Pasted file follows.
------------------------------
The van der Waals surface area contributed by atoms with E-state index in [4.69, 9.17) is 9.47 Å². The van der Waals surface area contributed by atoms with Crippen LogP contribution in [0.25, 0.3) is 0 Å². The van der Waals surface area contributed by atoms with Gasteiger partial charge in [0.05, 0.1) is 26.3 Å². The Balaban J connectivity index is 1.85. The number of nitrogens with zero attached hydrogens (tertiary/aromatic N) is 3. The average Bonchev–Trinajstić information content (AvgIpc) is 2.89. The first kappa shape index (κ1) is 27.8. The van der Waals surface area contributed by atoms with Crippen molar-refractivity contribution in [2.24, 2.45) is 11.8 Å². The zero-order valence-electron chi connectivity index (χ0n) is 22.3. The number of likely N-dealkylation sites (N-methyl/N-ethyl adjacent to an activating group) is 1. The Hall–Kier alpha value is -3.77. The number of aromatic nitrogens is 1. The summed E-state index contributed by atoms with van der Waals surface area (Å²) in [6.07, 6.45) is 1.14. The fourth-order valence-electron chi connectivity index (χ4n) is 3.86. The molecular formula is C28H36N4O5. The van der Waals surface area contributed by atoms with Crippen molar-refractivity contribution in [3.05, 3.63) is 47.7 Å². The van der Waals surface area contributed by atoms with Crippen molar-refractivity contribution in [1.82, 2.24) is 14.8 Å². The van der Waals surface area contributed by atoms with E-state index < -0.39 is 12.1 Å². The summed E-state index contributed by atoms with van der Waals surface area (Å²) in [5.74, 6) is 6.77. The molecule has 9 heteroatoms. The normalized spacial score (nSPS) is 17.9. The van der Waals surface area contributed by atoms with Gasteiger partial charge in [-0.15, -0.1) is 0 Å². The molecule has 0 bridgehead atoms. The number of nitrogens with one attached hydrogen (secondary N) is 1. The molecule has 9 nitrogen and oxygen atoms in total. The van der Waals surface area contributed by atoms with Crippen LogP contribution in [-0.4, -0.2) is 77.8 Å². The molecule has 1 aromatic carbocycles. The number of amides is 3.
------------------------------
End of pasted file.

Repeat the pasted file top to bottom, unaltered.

The van der Waals surface area contributed by atoms with E-state index in [4.69, 9.17) is 9.47 Å². The van der Waals surface area contributed by atoms with Crippen LogP contribution in [0.25, 0.3) is 0 Å². The van der Waals surface area contributed by atoms with Gasteiger partial charge in [0.05, 0.1) is 26.3 Å². The Balaban J connectivity index is 1.85. The number of nitrogens with zero attached hydrogens (tertiary/aromatic N) is 3. The average Bonchev–Trinajstić information content (AvgIpc) is 2.89. The first kappa shape index (κ1) is 27.8. The van der Waals surface area contributed by atoms with Crippen molar-refractivity contribution in [2.24, 2.45) is 11.8 Å². The zero-order valence-electron chi connectivity index (χ0n) is 22.3. The number of likely N-dealkylation sites (N-methyl/N-ethyl adjacent to an activating group) is 1. The Hall–Kier alpha value is -3.77. The number of aromatic nitrogens is 1. The summed E-state index contributed by atoms with van der Waals surface area (Å²) in [6.07, 6.45) is 1.14. The fourth-order valence-electron chi connectivity index (χ4n) is 3.86. The molecular formula is C28H36N4O5. The van der Waals surface area contributed by atoms with Crippen molar-refractivity contribution in [3.05, 3.63) is 47.7 Å². The van der Waals surface area contributed by atoms with Crippen molar-refractivity contribution in [1.82, 2.24) is 14.8 Å². The van der Waals surface area contributed by atoms with E-state index < -0.39 is 12.1 Å². The summed E-state index contributed by atoms with van der Waals surface area (Å²) in [5.74, 6) is 6.77. The molecule has 9 heteroatoms. The normalized spacial score (nSPS) is 17.9. The van der Waals surface area contributed by atoms with Gasteiger partial charge in [-0.15, -0.1) is 0 Å². The molecule has 0 bridgehead atoms. The number of nitrogens with one attached hydrogen (secondary N) is 1. The molecule has 9 nitrogen and oxygen atoms in total. The van der Waals surface area contributed by atoms with Crippen LogP contribution in [-0.4, -0.2) is 77.8 Å². The molecule has 1 aromatic carbocycles. The number of amides is 3.